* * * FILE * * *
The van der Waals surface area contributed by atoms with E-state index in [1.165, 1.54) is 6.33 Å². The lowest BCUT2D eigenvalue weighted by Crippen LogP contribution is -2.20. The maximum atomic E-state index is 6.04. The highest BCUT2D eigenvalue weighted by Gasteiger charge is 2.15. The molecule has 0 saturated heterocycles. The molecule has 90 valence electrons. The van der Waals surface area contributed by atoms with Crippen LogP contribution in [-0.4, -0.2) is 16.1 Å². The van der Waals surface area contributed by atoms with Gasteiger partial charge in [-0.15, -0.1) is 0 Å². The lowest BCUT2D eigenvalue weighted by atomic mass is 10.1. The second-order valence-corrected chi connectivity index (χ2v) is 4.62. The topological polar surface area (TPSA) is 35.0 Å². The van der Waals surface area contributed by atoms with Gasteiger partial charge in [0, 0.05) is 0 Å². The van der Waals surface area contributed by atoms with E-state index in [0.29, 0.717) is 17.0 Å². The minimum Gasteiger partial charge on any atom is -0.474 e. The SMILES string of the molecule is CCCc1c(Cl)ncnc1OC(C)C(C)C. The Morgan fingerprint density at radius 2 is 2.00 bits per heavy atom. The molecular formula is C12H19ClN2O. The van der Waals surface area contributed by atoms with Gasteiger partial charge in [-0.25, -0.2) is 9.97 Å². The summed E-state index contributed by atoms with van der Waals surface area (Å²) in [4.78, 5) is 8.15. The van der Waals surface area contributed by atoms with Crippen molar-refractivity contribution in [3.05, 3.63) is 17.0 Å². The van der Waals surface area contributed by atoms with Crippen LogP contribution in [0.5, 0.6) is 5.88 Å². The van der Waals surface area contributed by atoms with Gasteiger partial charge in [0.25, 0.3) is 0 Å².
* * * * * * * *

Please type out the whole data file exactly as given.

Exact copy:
The van der Waals surface area contributed by atoms with E-state index in [1.165, 1.54) is 6.33 Å². The lowest BCUT2D eigenvalue weighted by Crippen LogP contribution is -2.20. The maximum atomic E-state index is 6.04. The highest BCUT2D eigenvalue weighted by Gasteiger charge is 2.15. The molecule has 0 saturated heterocycles. The molecule has 90 valence electrons. The van der Waals surface area contributed by atoms with Crippen LogP contribution in [-0.4, -0.2) is 16.1 Å². The van der Waals surface area contributed by atoms with Gasteiger partial charge in [-0.15, -0.1) is 0 Å². The lowest BCUT2D eigenvalue weighted by atomic mass is 10.1. The second-order valence-corrected chi connectivity index (χ2v) is 4.62. The topological polar surface area (TPSA) is 35.0 Å². The van der Waals surface area contributed by atoms with Gasteiger partial charge in [0, 0.05) is 0 Å². The van der Waals surface area contributed by atoms with E-state index in [0.29, 0.717) is 17.0 Å². The minimum Gasteiger partial charge on any atom is -0.474 e. The SMILES string of the molecule is CCCc1c(Cl)ncnc1OC(C)C(C)C. The Morgan fingerprint density at radius 2 is 2.00 bits per heavy atom. The molecular formula is C12H19ClN2O. The van der Waals surface area contributed by atoms with Gasteiger partial charge in [-0.25, -0.2) is 9.97 Å². The summed E-state index contributed by atoms with van der Waals surface area (Å²) in [4.78, 5) is 8.15. The van der Waals surface area contributed by atoms with Crippen molar-refractivity contribution in [3.05, 3.63) is 17.0 Å². The van der Waals surface area contributed by atoms with Crippen LogP contribution in [0.5, 0.6) is 5.88 Å². The van der Waals surface area contributed by atoms with Gasteiger partial charge in [0.25, 0.3) is 0 Å².